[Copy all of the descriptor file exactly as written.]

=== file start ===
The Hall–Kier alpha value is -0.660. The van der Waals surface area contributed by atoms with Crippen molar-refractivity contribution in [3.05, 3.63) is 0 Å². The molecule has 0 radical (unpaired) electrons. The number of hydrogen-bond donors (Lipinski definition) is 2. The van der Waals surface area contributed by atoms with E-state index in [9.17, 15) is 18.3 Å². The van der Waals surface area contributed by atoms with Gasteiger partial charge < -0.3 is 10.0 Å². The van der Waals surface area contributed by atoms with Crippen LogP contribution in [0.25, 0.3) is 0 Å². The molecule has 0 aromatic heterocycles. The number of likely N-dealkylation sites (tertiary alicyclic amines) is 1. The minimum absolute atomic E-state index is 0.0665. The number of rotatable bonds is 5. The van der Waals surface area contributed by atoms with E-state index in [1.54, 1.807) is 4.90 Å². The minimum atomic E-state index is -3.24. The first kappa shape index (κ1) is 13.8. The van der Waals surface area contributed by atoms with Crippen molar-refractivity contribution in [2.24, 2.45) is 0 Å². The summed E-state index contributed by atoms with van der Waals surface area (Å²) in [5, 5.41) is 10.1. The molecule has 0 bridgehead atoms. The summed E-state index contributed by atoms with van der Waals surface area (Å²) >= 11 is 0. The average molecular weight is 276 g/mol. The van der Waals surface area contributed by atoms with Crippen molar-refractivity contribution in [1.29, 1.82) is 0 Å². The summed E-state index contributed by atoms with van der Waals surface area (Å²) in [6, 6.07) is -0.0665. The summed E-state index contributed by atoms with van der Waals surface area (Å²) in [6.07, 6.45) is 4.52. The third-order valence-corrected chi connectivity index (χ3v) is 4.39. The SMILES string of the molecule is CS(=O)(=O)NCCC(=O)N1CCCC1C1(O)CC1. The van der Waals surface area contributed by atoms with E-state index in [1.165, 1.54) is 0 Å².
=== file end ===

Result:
The Hall–Kier alpha value is -0.660. The van der Waals surface area contributed by atoms with Crippen molar-refractivity contribution in [3.05, 3.63) is 0 Å². The molecule has 0 radical (unpaired) electrons. The number of hydrogen-bond donors (Lipinski definition) is 2. The van der Waals surface area contributed by atoms with E-state index in [9.17, 15) is 18.3 Å². The van der Waals surface area contributed by atoms with Gasteiger partial charge < -0.3 is 10.0 Å². The van der Waals surface area contributed by atoms with Crippen LogP contribution in [0.25, 0.3) is 0 Å². The molecule has 0 aromatic heterocycles. The number of likely N-dealkylation sites (tertiary alicyclic amines) is 1. The minimum absolute atomic E-state index is 0.0665. The number of rotatable bonds is 5. The van der Waals surface area contributed by atoms with E-state index in [1.54, 1.807) is 4.90 Å². The minimum atomic E-state index is -3.24. The first kappa shape index (κ1) is 13.8. The van der Waals surface area contributed by atoms with Crippen molar-refractivity contribution in [2.24, 2.45) is 0 Å². The summed E-state index contributed by atoms with van der Waals surface area (Å²) in [5, 5.41) is 10.1. The molecule has 0 bridgehead atoms. The summed E-state index contributed by atoms with van der Waals surface area (Å²) >= 11 is 0. The average molecular weight is 276 g/mol. The van der Waals surface area contributed by atoms with Crippen molar-refractivity contribution in [1.29, 1.82) is 0 Å². The summed E-state index contributed by atoms with van der Waals surface area (Å²) in [6, 6.07) is -0.0665. The summed E-state index contributed by atoms with van der Waals surface area (Å²) in [6.07, 6.45) is 4.52. The third-order valence-corrected chi connectivity index (χ3v) is 4.39. The SMILES string of the molecule is CS(=O)(=O)NCCC(=O)N1CCCC1C1(O)CC1. The van der Waals surface area contributed by atoms with E-state index in [1.165, 1.54) is 0 Å².